I love the Popular Science print archive on Google Books. Exceptional writing about complex and exciting technologies; a magazine that rarely missed a pivotal moment.
Here’s an article from July 1970 heralding the first ever watch made without moving parts*. Its writer, Arthur Fisher, doesn’t fall short in telling readers the significance of what they’re about to read:
“Breakthrough. It’s a much-abused word–a pity at a time like this. Because here is a genuine, 24-karat breakthrough in timekeeping.”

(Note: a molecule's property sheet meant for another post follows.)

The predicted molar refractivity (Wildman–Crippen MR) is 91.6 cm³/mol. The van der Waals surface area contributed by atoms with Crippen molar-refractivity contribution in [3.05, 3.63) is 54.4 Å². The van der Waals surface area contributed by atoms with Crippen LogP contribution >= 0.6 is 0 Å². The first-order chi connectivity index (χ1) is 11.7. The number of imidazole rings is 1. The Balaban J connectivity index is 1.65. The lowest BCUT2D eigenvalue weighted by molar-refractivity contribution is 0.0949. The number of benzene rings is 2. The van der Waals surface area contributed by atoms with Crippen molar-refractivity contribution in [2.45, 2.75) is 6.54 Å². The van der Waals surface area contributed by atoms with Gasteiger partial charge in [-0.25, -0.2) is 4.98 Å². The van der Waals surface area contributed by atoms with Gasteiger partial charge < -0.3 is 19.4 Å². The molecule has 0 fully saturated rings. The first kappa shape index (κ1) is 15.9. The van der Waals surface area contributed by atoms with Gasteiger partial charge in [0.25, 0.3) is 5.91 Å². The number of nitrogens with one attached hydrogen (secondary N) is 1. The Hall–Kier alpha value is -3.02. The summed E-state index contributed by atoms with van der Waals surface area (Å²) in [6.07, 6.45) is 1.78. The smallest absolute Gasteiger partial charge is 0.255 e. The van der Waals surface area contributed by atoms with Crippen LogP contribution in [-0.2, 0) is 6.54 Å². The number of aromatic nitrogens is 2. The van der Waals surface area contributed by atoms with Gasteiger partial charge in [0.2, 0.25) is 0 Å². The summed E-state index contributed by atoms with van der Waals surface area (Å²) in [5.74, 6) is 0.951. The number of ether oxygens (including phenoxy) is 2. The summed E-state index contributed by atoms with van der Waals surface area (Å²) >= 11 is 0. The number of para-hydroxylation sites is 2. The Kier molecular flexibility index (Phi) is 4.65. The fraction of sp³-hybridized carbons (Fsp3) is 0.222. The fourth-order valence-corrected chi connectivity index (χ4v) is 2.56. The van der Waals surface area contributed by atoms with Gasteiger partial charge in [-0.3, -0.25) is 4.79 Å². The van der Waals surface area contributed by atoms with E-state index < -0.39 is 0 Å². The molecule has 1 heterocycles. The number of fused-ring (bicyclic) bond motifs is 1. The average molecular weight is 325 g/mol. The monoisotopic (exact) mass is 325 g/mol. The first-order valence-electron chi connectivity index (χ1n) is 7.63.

The article then becomes a detailed explanation of precisely how the technology works, complete with a diagram of the circuitry. Fisher wraps it up in about 250 words, ending with the price: $1,500 — an eye-watering $10,000 in today’s money.
It’s fun to draw a line from this technology to something like the Apple Watch. Like Apple, the makers of the “Pulsar” decided it needed to conserve battery power by having it “light up only on demand”.
(* “unless you count the oscillations of its quartz crystal”, that is. Pop Sci’s attention to detail was always second-to-none.)